EDWARDS, GEORGE (1886–1953)
Born Harold Parks in Kent Town, South Australia, George Edwards was a pioneer of radio serials in Australia. He began in amateur theatre in Australia, moving to England at the age of 18 to perform in music halls and theatre for three years. He changed his name to George Edwards before returning to Australia to work, first in musical comedy with J.C. Williamson Ltd at the Princess Theatre in Melbourne and later in vaudeville. As the popularity of vaudeville began to wane, he moved into radio, working first for the Australian Broadcasting Company in 1931, producing and acting in variety shows and comedy sketches. He made a number of short films in the period 1927–31, including The Haunted Barn (1931), and was briefly a theatrical agent.
With his move to commercial radio in the early 1930s, Edwards began to exploit his mimicry skills. ‘The Man with a Thousand Voices’ produced and acted in a range of shows, at times playing as many as 12 characters in the one program. While working for 2GB Sydney in 1933, he established the George Edwards Players with his partner (and later third wife) Nell Stirling (Helen Dorothy Malmgrom), with whom he had earlier worked in musical comedy theatre, and the talented emerging writer Maurice Francis.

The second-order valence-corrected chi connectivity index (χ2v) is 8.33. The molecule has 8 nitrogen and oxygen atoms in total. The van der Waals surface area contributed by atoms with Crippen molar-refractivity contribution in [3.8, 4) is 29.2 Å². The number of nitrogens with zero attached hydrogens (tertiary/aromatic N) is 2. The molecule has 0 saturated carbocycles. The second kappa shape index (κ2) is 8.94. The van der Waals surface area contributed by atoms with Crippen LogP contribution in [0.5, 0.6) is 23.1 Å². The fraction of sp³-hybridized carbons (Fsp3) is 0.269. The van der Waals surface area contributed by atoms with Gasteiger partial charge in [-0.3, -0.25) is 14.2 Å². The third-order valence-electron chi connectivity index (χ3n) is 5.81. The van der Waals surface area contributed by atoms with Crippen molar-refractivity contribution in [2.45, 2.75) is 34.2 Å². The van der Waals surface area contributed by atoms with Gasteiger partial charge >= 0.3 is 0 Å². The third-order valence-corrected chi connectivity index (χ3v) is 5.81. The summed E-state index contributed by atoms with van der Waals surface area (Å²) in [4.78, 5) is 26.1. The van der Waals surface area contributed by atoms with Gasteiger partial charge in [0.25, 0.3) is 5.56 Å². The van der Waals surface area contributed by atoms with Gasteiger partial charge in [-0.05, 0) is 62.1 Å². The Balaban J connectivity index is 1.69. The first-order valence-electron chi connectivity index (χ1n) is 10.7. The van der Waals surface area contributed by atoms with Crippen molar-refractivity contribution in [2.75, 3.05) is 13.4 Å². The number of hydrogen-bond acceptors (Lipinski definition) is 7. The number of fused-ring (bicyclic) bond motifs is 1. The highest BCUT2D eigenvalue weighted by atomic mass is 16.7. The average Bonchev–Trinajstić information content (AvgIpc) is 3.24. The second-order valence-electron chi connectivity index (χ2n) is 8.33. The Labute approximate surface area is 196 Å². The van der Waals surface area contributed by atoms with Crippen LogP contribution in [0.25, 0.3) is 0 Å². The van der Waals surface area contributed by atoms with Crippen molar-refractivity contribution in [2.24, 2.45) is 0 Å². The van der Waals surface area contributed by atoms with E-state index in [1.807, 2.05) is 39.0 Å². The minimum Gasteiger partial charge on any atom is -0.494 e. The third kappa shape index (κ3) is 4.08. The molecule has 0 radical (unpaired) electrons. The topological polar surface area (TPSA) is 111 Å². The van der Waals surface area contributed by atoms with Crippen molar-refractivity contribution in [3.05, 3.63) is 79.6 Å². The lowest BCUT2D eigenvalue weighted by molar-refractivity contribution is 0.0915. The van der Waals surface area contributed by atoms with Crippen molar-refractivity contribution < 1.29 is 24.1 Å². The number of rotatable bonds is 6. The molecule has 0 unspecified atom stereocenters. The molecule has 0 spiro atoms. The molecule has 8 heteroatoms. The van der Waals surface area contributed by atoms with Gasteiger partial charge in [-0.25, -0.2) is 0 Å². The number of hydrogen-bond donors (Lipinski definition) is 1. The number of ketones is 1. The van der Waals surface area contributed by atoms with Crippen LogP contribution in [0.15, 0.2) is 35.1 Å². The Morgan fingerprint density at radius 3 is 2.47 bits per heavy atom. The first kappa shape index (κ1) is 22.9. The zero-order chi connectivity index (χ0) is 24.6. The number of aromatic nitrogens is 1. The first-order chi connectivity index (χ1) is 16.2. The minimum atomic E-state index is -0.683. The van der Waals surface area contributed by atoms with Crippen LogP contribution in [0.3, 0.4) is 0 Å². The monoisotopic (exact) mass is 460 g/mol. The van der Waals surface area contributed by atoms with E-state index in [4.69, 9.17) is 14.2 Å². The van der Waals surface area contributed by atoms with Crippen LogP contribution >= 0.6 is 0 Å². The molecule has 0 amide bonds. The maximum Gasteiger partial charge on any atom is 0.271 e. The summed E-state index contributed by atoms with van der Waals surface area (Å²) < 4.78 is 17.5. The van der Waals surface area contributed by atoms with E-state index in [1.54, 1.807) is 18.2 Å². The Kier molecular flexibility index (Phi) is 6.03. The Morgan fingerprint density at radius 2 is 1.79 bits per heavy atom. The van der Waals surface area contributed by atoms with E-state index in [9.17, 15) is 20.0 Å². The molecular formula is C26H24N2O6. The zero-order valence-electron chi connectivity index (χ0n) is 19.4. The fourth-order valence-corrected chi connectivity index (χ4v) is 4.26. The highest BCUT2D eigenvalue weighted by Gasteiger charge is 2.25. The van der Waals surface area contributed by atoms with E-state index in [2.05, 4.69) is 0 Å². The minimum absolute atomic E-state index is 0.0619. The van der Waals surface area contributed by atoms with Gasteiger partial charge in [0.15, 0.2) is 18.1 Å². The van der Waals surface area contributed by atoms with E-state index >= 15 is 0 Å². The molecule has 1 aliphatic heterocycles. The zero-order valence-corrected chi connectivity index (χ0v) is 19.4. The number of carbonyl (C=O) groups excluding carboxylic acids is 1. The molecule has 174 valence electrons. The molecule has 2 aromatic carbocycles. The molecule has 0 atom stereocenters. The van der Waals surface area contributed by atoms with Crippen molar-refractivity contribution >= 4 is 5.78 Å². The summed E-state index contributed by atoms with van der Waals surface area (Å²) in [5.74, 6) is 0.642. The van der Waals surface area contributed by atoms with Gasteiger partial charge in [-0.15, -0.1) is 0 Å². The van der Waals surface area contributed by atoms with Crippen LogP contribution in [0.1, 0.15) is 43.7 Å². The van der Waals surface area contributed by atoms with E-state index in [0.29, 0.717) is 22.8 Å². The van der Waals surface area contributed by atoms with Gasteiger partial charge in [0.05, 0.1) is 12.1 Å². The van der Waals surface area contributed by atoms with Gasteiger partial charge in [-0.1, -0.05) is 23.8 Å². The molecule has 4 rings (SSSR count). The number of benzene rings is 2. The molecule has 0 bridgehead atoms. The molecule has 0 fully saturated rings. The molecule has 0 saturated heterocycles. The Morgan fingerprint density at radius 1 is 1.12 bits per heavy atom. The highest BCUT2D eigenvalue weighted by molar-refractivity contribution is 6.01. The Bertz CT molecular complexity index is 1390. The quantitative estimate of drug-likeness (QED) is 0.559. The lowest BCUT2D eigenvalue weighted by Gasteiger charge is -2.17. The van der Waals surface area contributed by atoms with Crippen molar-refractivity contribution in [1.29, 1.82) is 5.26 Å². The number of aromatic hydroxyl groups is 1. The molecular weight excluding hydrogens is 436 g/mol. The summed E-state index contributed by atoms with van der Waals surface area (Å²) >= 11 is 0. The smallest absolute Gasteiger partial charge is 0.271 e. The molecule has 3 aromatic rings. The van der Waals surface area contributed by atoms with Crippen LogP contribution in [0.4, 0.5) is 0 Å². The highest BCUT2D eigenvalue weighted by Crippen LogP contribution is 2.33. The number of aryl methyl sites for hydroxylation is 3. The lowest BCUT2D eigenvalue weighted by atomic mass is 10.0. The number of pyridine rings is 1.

A number of Edwards’ shows—such as Darby and Joan—were highly popular. But it is Dad and Dave for which he is best known. Starting in 1937 on 2UW Sydney, to which he had relocated in 1936, this program ran four nights a week and was sponsored by the American chewing gum company Wrigley’s. It portrayed the daily lives of an ordinary Australian family, with episodes incorporating special events such as the Melbourne Cup and Christmas Day, timed to be broadcast as they happened in real life. With the move to 2UW, the George Edwards Players were heard nationally on the station’s Commonwealth Network, and recordings of programs were also shipped daily to New Zealand.
Playing ‘Dave’ until his death in 1953, Edwards was at the forefront of making radio serials part of the everyday life of radio listeners. Underpinning this success were the George Edwards Players, which he and Nell Stirling managed together until their divorce in 1948, when she took on sole responsibility. The company had signed a contract with EMI Columbia in 1936, a move that helped with recording facilities and gave the three founders greater stability.
REF: Sumner Locke Elliot, ‘The Man with 1000 Voices’, Bulletin, July 1980.